Oldbike: Customizing A 1970 CB350 Tail Light for the GS

Back in November I took the gigantic tail light off of theGS, and had originally planned on using a small tail light lens that I had literally found on the side of the road on a run.  After comparing it to the size of the stock turn signals (which I decided to keep and just shorten their stalks) it was pretty obvious that the proportions were not right.  The Turn signals looked huge in comparison, something had to be done.  I went out to the local bone yard to look around and found that they had probably a thousand huge tail lights just like mine hanging from the rafters.   Luckily after closer inspection they did have a few smaller ones too.  A lot of them had the mounting hardware to attach them to the fender as well.  Unfortunately the one that I really wanted, from a 1970 CB350 did not.  Undeterred I decided that it wouldn’t be too hard to modify the original tail light mount and mount the new tail light to it.

I brought the new tail light and the old tail light to my weekly (when my schedule allows) Wednesday night garage beer session at a friend’s house to start the work, which can sometimes be a good idea if the correct amount of booze and inspiration is applied, if there is too much booze best case scenario nothing gets done, worst case scenario something gets ruined!  After a lot of staring at the part and a good amount of bullshitting I came up with a plan of attack that would net me the desired results.  First, the license plate would have to go.  Mainly because with a tail light half the size as the original I decided that it would look ridiculous being that high up off the fender.  In the above picture you can see my plan of attack.  The scribbled out areas would go, where my thumb is, is the portion of the base of the mount that attaches to the fender.  Using a straight(ish) piece of metal that had a 90-degree(ish) looking corner on it I drew lines parallel to that portion of the base since the mount would be going back on the same part of the rear fender the angle needed to be the same.  Truthfully I eyeballed a lot of it and freehanded the curve connecting the two straight lines on either side of the mount.  I was a drafter for 9 years so I am pretty good at eyeballing things also the other drafter in the house concurred that my lines were good.  The little tab that you can see in the above picture is meant to be folded in and under, making the portion of the mount where I will drill the holes to attach it to the fender.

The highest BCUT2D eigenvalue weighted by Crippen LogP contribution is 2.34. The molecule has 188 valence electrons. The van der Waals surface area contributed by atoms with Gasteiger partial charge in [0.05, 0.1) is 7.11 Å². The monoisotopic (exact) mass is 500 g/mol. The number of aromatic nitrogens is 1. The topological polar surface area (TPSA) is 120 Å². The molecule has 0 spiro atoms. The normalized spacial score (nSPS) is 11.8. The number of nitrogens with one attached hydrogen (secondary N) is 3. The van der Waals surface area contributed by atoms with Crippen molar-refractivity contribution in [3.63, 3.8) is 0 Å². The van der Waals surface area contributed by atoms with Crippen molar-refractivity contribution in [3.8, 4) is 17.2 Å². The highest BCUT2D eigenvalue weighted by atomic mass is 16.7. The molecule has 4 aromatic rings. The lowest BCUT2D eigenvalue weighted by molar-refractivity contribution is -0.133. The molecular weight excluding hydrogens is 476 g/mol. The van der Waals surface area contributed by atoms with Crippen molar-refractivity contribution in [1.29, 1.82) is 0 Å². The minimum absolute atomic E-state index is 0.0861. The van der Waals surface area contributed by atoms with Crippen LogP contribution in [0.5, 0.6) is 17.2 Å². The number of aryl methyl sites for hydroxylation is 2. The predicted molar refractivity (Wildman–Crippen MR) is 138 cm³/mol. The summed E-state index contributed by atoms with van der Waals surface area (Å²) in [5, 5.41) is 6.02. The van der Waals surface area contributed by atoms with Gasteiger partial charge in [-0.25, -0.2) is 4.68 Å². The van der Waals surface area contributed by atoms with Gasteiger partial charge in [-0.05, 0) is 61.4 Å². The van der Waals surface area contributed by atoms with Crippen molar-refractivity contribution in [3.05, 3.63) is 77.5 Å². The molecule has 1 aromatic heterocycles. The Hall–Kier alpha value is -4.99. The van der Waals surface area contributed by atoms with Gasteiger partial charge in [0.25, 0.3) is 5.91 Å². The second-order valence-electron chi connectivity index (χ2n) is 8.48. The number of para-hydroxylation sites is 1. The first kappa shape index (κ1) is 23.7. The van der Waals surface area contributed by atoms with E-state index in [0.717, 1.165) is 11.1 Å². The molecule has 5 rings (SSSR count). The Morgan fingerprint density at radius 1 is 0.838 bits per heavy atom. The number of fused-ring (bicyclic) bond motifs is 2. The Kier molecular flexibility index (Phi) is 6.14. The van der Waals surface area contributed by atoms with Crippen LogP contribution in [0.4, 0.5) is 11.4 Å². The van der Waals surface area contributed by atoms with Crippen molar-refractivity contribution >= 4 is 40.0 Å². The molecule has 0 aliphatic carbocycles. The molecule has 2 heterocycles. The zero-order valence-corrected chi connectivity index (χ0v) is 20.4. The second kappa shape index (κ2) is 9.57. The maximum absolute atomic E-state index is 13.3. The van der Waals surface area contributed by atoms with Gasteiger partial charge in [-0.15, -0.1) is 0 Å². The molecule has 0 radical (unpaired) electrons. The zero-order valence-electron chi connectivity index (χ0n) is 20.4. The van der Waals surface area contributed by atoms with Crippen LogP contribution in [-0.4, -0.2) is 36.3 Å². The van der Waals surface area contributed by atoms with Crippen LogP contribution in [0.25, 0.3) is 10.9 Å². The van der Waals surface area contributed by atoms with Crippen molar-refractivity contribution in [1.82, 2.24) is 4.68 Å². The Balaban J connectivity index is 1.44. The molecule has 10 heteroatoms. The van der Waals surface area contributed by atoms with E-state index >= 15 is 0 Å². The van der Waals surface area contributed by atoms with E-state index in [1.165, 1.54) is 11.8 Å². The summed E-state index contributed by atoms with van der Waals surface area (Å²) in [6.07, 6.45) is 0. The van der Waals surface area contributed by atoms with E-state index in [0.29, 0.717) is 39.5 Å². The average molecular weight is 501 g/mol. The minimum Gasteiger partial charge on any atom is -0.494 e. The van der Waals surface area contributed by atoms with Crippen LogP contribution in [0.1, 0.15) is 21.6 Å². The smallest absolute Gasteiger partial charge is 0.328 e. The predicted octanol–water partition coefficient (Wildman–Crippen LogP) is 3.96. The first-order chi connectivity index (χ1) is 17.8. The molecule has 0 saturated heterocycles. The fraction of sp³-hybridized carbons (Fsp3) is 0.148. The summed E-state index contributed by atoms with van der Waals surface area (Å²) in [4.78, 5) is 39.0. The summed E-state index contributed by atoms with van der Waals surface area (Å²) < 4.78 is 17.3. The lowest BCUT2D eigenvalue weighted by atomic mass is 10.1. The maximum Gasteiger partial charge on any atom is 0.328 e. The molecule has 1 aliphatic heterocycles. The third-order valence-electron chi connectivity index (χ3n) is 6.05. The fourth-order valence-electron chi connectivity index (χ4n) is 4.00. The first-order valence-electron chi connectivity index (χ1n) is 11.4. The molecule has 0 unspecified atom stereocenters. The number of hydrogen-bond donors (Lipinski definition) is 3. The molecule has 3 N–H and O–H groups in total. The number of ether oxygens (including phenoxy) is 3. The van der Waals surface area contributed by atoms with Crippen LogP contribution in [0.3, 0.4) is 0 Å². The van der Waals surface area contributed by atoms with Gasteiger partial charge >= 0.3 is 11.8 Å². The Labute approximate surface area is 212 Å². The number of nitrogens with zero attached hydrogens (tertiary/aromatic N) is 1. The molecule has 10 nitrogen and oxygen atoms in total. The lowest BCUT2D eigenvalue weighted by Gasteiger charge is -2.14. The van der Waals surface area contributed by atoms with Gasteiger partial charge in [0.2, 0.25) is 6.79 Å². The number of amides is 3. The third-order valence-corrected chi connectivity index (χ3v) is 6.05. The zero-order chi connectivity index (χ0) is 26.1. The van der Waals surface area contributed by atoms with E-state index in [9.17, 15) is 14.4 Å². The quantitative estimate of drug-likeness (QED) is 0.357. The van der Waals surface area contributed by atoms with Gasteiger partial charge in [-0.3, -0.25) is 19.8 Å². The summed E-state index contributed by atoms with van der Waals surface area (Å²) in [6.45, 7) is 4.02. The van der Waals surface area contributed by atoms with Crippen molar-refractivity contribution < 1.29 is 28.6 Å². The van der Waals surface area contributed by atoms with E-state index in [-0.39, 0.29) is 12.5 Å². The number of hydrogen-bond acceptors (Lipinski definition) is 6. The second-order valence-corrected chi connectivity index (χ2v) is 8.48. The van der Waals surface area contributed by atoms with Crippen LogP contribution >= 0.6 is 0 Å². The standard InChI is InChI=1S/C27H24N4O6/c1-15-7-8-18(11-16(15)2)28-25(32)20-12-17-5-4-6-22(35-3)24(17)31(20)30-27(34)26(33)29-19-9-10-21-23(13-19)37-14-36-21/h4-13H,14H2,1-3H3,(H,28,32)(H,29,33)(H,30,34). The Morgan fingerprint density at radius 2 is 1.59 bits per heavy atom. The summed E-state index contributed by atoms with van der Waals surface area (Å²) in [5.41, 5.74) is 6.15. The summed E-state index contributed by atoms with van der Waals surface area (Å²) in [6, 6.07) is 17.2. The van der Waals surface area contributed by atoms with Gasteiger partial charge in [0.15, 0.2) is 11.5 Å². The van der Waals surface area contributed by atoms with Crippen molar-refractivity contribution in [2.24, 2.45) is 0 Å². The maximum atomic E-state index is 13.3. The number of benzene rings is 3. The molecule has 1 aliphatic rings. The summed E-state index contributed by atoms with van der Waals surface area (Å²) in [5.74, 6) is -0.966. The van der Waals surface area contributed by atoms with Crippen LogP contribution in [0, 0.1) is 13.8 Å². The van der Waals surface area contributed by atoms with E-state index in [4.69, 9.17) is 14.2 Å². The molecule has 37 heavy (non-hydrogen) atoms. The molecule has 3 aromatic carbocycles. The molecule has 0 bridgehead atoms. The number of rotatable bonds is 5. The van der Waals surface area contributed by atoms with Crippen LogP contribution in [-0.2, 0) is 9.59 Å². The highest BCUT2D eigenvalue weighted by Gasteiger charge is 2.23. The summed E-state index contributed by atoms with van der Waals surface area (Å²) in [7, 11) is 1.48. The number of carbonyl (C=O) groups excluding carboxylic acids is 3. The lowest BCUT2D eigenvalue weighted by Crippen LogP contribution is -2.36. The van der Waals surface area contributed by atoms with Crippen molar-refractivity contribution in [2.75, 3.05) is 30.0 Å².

I used your basic run of the mill hacksaw to make most of the cuts, holding the mount in a bench vise and working my way around the piece.

After a little discussion we decided that the last cut on the curved portion of the mount should be done by a cut-off wheel.

After folding the tabs down (again in the vise) and drilling a couple of new holes in the back of the CB350 tail light to align with the mounts holes we were at a point where I was satisfied to focus on drinking and smart talk for the rest of the night.

The next morning I gave the CB350 lens a good cleaning in preparation for the next step I had in mind for it.  In looking at the lens from a side view I could see that there was about ¾” of clearance between the front of the tail light lens and the reflector inside the lens.  The bulb sticks out further than the reflector but conveniently it is centered on the round raised portion of the lens and is still a safe distance from the plastic!  My plan was to cut away that excess plastic slimming down the entire tail light assembly.